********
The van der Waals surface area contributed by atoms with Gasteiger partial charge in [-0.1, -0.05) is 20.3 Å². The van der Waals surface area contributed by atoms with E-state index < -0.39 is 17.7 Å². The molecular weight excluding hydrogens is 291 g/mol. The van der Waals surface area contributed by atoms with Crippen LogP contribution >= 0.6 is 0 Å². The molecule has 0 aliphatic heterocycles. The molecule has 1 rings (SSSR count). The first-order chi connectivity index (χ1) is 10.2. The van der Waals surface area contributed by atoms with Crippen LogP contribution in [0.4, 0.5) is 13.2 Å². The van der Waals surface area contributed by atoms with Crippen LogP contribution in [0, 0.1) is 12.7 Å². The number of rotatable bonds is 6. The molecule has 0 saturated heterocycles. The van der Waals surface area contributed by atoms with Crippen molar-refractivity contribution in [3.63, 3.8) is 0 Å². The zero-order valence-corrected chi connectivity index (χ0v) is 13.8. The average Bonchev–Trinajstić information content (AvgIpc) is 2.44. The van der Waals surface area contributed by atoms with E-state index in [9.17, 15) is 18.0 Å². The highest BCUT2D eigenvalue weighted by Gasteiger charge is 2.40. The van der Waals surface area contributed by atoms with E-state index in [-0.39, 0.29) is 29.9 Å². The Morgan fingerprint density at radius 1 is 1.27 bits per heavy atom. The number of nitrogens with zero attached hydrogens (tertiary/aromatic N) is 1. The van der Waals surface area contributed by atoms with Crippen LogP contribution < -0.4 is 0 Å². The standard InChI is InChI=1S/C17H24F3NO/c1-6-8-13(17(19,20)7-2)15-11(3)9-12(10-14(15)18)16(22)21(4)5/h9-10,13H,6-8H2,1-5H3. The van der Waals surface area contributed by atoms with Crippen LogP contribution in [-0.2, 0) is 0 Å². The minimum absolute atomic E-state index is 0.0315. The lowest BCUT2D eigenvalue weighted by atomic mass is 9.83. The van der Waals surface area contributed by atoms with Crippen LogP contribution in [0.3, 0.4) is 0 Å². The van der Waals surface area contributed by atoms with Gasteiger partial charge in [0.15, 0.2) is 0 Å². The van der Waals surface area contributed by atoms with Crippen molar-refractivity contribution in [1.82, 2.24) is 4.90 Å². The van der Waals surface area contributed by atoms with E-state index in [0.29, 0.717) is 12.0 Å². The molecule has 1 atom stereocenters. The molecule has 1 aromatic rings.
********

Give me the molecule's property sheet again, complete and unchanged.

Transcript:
The van der Waals surface area contributed by atoms with Gasteiger partial charge in [-0.1, -0.05) is 20.3 Å². The van der Waals surface area contributed by atoms with E-state index < -0.39 is 17.7 Å². The molecular weight excluding hydrogens is 291 g/mol. The van der Waals surface area contributed by atoms with Crippen LogP contribution >= 0.6 is 0 Å². The molecule has 0 aliphatic heterocycles. The molecule has 1 rings (SSSR count). The first-order chi connectivity index (χ1) is 10.2. The van der Waals surface area contributed by atoms with Crippen LogP contribution in [0.4, 0.5) is 13.2 Å². The van der Waals surface area contributed by atoms with Crippen LogP contribution in [0, 0.1) is 12.7 Å². The number of rotatable bonds is 6. The molecule has 0 saturated heterocycles. The van der Waals surface area contributed by atoms with Crippen molar-refractivity contribution in [3.63, 3.8) is 0 Å². The zero-order valence-corrected chi connectivity index (χ0v) is 13.8. The average Bonchev–Trinajstić information content (AvgIpc) is 2.44. The van der Waals surface area contributed by atoms with E-state index in [9.17, 15) is 18.0 Å². The highest BCUT2D eigenvalue weighted by Gasteiger charge is 2.40. The van der Waals surface area contributed by atoms with E-state index in [-0.39, 0.29) is 29.9 Å². The Morgan fingerprint density at radius 1 is 1.27 bits per heavy atom. The number of nitrogens with zero attached hydrogens (tertiary/aromatic N) is 1. The van der Waals surface area contributed by atoms with Crippen LogP contribution < -0.4 is 0 Å². The standard InChI is InChI=1S/C17H24F3NO/c1-6-8-13(17(19,20)7-2)15-11(3)9-12(10-14(15)18)16(22)21(4)5/h9-10,13H,6-8H2,1-5H3. The van der Waals surface area contributed by atoms with Crippen LogP contribution in [-0.2, 0) is 0 Å². The minimum absolute atomic E-state index is 0.0315. The lowest BCUT2D eigenvalue weighted by atomic mass is 9.83. The van der Waals surface area contributed by atoms with Crippen LogP contribution in [0.3, 0.4) is 0 Å². The van der Waals surface area contributed by atoms with Gasteiger partial charge in [0.15, 0.2) is 0 Å². The van der Waals surface area contributed by atoms with Crippen molar-refractivity contribution in [1.82, 2.24) is 4.90 Å². The van der Waals surface area contributed by atoms with E-state index in [0.29, 0.717) is 12.0 Å². The molecule has 1 atom stereocenters. The molecule has 1 aromatic rings.